The state of Amazon
There is a certain predictability about how the right will interpret the reaction to Amazon’s plan for upfront payments to the workers it will then exploit at a minimum wage.
Here’s the one line version, but we can expect to see it in full column form by tomorrow morning.
In brief the join-the-dots columns will portray anyone worried about the impact of Amazon’s capture of labour as champagne socialist hypocrites, who don’t actually care about workers getting decent pay and, faced with the reality of capitalist supply and demand bringing about rewards for the workers, desperately search for new explanations about why capitalism is broken.
This will be quite a persuasive argument. Supply and demands is easy to understand, and the usual tropes about lefties not really caring about the workers will be quite effective. After all, some people will get £3,000 up front, and that will be good for them in te short term, though they’ll need to be careful about the small print on the deal, which will actually be about bonded labout. (It’s sort of the wahehousing equivalent of the County Lines operation, where desperate people are drawn into the drugs trade through early ‘gifts’).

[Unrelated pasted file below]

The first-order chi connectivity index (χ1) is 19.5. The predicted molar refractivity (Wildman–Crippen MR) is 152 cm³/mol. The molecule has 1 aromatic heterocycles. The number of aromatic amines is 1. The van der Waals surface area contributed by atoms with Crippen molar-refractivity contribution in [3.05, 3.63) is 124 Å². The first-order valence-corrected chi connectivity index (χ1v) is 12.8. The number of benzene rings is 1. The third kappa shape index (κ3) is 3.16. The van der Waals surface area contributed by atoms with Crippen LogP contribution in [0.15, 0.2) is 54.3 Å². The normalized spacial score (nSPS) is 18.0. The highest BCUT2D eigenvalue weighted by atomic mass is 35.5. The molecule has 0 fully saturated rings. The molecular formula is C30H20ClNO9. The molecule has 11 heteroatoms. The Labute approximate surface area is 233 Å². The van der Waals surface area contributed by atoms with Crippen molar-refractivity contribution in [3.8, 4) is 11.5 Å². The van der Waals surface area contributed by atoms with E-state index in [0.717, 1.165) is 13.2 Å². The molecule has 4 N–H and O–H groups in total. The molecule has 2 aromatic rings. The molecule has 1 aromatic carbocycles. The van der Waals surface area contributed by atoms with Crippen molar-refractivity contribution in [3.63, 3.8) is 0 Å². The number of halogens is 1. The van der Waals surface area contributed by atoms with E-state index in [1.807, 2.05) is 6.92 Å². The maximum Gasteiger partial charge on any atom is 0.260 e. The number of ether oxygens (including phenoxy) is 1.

What will go unnoted, unless left commentators make the point effectively, is that Amazon should no longer be regarded as just a private firm operating in the capitalist maretplace.
Amazon's scale is now such that it’s becoming a category error even to class it as a corporate. It’s so big that it is beginning to look and act like a semi-autonomous state, with a state formation trajectory not out of keeping with that famously described by Charles Tilly as being a transition from lawlessness to law-making via organized crime.
In this interpretation, Amazon is no longer involved in the freemarket exercise of upping wages in the context of labour shortage; it’s involved in a trade war with other, more traditional state forms, and its strategy is to use its state-sized financial muscle to break and then buy up on the cheap a huge part of those states’ economies. £3,000 per employee purchase may not maek sesne in market terms, but Amazon is not operating in market terms anyore.
That’s the story the left should be telling about Amazon and the other new states (Facebook) — a story of financialized capital no longer acting like capital at all and, yes, neoliberalism being dead and something much worse coming down the tracks at speed.